The film was hit-and-miss. On one hand, I laughed a lot. Isn’t that what you’re supposed to do in a comedy? On the other hand, so many of the gags fell flat. The raunchy candid camera shtick is okay, albeit a bit mean-spirited at times.
The idea of Johnny Knoxville taking his Irving Zisman character and making a complete movie with him is perfect. The problem is the combination of a normal film mixed with real gags being secretly filmed.
As much chemistry as the boy and grandpa had together, I cringed every time they started up with their banter in the car. The vehicle was an appropriate looking baby blue, long ‘70s Lincoln.
The boy is played by Jackson Nicoll, and this anagram for Jack Nicholson might just be as good an actor. I can’t remember the last time I saw such a perfect straight-man.
I think the approach for the Jackass crew to do this for a movie was a good idea. It’s a little more along the lines of the Borat style humor than the often gross gags Jackass did. The movie was just…missing something.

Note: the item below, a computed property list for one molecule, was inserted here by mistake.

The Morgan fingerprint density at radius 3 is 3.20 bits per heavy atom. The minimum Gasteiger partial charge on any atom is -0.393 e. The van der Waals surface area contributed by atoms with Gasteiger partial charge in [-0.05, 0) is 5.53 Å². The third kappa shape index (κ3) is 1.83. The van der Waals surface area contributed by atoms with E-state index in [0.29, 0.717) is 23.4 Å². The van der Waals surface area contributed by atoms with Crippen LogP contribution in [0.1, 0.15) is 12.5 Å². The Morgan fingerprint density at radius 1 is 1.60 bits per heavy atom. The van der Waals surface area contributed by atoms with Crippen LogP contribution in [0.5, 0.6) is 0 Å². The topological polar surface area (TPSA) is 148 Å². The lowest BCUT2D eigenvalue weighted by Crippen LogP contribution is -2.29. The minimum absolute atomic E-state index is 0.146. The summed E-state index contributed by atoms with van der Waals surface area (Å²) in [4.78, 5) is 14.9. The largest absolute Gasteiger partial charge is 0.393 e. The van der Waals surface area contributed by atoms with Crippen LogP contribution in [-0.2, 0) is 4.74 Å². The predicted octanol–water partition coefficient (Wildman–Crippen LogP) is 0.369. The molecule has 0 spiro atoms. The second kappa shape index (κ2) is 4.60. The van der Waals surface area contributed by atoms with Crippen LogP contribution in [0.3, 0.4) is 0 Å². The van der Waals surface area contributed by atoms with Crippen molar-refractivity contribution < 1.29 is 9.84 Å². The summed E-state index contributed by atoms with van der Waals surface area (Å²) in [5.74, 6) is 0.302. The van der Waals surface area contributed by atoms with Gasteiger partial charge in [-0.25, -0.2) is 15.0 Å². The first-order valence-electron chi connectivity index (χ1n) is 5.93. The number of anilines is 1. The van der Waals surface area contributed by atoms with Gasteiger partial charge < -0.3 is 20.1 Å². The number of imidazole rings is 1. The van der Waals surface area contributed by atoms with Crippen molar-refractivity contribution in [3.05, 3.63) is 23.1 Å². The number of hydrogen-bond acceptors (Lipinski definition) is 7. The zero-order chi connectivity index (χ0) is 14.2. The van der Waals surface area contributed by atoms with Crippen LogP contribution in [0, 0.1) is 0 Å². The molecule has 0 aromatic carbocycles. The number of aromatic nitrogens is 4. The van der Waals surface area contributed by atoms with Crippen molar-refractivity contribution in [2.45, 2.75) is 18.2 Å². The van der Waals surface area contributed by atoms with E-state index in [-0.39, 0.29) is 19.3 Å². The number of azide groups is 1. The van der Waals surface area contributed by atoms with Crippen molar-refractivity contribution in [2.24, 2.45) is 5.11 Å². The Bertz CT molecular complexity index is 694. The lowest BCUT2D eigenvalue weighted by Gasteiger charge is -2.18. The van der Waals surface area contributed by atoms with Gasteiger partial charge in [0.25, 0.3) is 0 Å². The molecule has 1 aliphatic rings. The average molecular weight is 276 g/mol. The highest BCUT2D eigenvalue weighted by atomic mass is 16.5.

It’s fun to watch the rage from unsuspecting folks. You also realize how many stupid people there are in the world. The two women at a postal annex willing to ship a little kid in a box could be at the top of the list.
There were also a number of heavy-set folks missing teeth. It’s like the internet photos you see labeled “Wal-mart customers.”
That being said, there are also a lot of polite and patient people; bikers that want to protect this kid from his nasty white trash father, or men on the street that are asked by Nicoll to be “my new dad.”
There’s a bit with Irving getting, uh…stuck in a vending machine. That works. The segment in a strip club was hysterical. If you know what to expect and are familiar with the Jackass routines, you’ll enjoy it.
I thought at times they borrowed from so many other sources, for instance a fart contest uses a gag from Hall Pass. A beauty pageant routine borrows from Little Miss Sunshine; and Irving making his grandson a sandwich in the store by picking out various condiments without paying for anything – that was the opening scene of the 1970 movie C.C. and Company (with great thespian Joe Namath).
The closing credits were fun and gave the whole movie a much needed empathy for all the rubes that had been featured through out.
I’m shocked that I’m about to give this movie one star more than I’m giving 12 Years a Slave.
This gets 2 ½ stars out of 5.